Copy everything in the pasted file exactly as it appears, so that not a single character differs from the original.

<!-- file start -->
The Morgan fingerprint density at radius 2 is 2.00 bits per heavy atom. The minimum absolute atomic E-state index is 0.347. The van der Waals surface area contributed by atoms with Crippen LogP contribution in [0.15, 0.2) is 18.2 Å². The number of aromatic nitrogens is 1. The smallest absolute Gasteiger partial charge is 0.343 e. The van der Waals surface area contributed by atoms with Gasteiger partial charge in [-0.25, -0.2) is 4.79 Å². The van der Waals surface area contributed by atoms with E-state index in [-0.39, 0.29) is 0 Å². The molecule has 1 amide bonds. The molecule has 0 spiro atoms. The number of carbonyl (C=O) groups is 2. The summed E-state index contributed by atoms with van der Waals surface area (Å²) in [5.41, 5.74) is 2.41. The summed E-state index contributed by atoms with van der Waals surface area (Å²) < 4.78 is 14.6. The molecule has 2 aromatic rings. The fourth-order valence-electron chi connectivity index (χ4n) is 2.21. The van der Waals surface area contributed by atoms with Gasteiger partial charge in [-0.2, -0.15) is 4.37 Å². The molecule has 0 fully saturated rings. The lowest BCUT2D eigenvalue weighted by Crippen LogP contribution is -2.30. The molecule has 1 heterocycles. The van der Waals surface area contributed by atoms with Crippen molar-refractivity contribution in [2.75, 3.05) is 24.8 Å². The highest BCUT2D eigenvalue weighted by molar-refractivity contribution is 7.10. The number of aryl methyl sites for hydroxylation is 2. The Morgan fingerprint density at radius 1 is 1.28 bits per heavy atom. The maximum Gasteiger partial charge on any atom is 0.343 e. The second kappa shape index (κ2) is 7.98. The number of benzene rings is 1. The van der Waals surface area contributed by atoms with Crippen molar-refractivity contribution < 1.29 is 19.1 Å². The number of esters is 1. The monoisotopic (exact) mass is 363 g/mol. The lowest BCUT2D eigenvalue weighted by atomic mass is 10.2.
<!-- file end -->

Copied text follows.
The Morgan fingerprint density at radius 2 is 2.00 bits per heavy atom. The minimum absolute atomic E-state index is 0.347. The van der Waals surface area contributed by atoms with Crippen LogP contribution in [0.15, 0.2) is 18.2 Å². The number of aromatic nitrogens is 1. The smallest absolute Gasteiger partial charge is 0.343 e. The van der Waals surface area contributed by atoms with Gasteiger partial charge in [-0.25, -0.2) is 4.79 Å². The van der Waals surface area contributed by atoms with E-state index in [-0.39, 0.29) is 0 Å². The molecule has 1 amide bonds. The molecule has 0 spiro atoms. The number of carbonyl (C=O) groups is 2. The summed E-state index contributed by atoms with van der Waals surface area (Å²) in [5.41, 5.74) is 2.41. The summed E-state index contributed by atoms with van der Waals surface area (Å²) < 4.78 is 14.6. The molecule has 2 aromatic rings. The fourth-order valence-electron chi connectivity index (χ4n) is 2.21. The van der Waals surface area contributed by atoms with Gasteiger partial charge in [-0.2, -0.15) is 4.37 Å². The molecule has 0 fully saturated rings. The lowest BCUT2D eigenvalue weighted by Crippen LogP contribution is -2.30. The molecule has 1 heterocycles. The van der Waals surface area contributed by atoms with Crippen molar-refractivity contribution in [2.75, 3.05) is 24.8 Å². The highest BCUT2D eigenvalue weighted by molar-refractivity contribution is 7.10. The number of aryl methyl sites for hydroxylation is 2. The Morgan fingerprint density at radius 1 is 1.28 bits per heavy atom. The maximum Gasteiger partial charge on any atom is 0.343 e. The second kappa shape index (κ2) is 7.98. The number of benzene rings is 1. The van der Waals surface area contributed by atoms with Crippen molar-refractivity contribution < 1.29 is 19.1 Å². The number of esters is 1. The monoisotopic (exact) mass is 363 g/mol. The lowest BCUT2D eigenvalue weighted by atomic mass is 10.2.